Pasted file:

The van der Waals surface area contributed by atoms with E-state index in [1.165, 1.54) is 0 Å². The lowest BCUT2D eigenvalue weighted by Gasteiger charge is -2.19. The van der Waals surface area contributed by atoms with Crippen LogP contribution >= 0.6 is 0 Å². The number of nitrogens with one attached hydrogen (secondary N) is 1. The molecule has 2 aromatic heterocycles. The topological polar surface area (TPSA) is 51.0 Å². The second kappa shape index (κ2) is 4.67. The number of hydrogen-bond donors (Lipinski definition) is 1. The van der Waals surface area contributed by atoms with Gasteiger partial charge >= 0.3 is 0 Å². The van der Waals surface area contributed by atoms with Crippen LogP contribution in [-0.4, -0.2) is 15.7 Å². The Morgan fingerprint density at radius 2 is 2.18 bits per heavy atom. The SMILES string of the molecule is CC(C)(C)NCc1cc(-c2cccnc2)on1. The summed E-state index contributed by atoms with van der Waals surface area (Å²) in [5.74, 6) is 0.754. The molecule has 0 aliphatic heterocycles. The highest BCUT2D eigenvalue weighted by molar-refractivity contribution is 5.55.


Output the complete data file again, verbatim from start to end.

The van der Waals surface area contributed by atoms with E-state index in [1.165, 1.54) is 0 Å². The lowest BCUT2D eigenvalue weighted by Gasteiger charge is -2.19. The van der Waals surface area contributed by atoms with Crippen LogP contribution >= 0.6 is 0 Å². The number of nitrogens with one attached hydrogen (secondary N) is 1. The molecule has 2 aromatic heterocycles. The topological polar surface area (TPSA) is 51.0 Å². The second kappa shape index (κ2) is 4.67. The number of hydrogen-bond donors (Lipinski definition) is 1. The van der Waals surface area contributed by atoms with Gasteiger partial charge >= 0.3 is 0 Å². The van der Waals surface area contributed by atoms with Crippen LogP contribution in [-0.4, -0.2) is 15.7 Å². The Morgan fingerprint density at radius 2 is 2.18 bits per heavy atom. The SMILES string of the molecule is CC(C)(C)NCc1cc(-c2cccnc2)on1. The summed E-state index contributed by atoms with van der Waals surface area (Å²) in [5.74, 6) is 0.754. The molecule has 0 aliphatic heterocycles. The highest BCUT2D eigenvalue weighted by molar-refractivity contribution is 5.55.